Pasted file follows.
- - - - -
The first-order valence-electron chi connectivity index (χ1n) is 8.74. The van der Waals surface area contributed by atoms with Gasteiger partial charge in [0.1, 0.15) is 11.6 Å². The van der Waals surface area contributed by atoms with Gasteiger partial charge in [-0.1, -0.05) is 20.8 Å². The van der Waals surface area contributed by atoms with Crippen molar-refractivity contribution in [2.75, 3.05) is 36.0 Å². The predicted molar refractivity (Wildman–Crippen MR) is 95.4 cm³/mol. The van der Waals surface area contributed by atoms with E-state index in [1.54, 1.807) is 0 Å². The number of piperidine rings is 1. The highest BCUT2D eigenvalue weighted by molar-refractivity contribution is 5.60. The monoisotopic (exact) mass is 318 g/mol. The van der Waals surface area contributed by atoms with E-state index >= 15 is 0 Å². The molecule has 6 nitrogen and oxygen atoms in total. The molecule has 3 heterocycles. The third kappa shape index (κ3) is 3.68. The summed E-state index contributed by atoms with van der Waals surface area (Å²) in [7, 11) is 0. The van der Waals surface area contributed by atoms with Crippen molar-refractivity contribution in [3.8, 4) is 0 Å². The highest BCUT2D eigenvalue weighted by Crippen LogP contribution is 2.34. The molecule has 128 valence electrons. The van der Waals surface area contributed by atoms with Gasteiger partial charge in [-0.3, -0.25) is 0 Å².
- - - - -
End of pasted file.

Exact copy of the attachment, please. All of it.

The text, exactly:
The first-order valence-electron chi connectivity index (χ1n) is 8.74. The van der Waals surface area contributed by atoms with Gasteiger partial charge in [0.1, 0.15) is 11.6 Å². The van der Waals surface area contributed by atoms with Gasteiger partial charge in [-0.1, -0.05) is 20.8 Å². The van der Waals surface area contributed by atoms with Crippen molar-refractivity contribution in [2.75, 3.05) is 36.0 Å². The predicted molar refractivity (Wildman–Crippen MR) is 95.4 cm³/mol. The van der Waals surface area contributed by atoms with E-state index in [1.54, 1.807) is 0 Å². The number of piperidine rings is 1. The highest BCUT2D eigenvalue weighted by molar-refractivity contribution is 5.60. The monoisotopic (exact) mass is 318 g/mol. The van der Waals surface area contributed by atoms with E-state index >= 15 is 0 Å². The molecule has 6 nitrogen and oxygen atoms in total. The molecule has 3 heterocycles. The third kappa shape index (κ3) is 3.68. The summed E-state index contributed by atoms with van der Waals surface area (Å²) in [7, 11) is 0. The van der Waals surface area contributed by atoms with Crippen molar-refractivity contribution in [3.8, 4) is 0 Å². The highest BCUT2D eigenvalue weighted by Crippen LogP contribution is 2.34. The molecule has 128 valence electrons. The van der Waals surface area contributed by atoms with Gasteiger partial charge in [-0.3, -0.25) is 0 Å².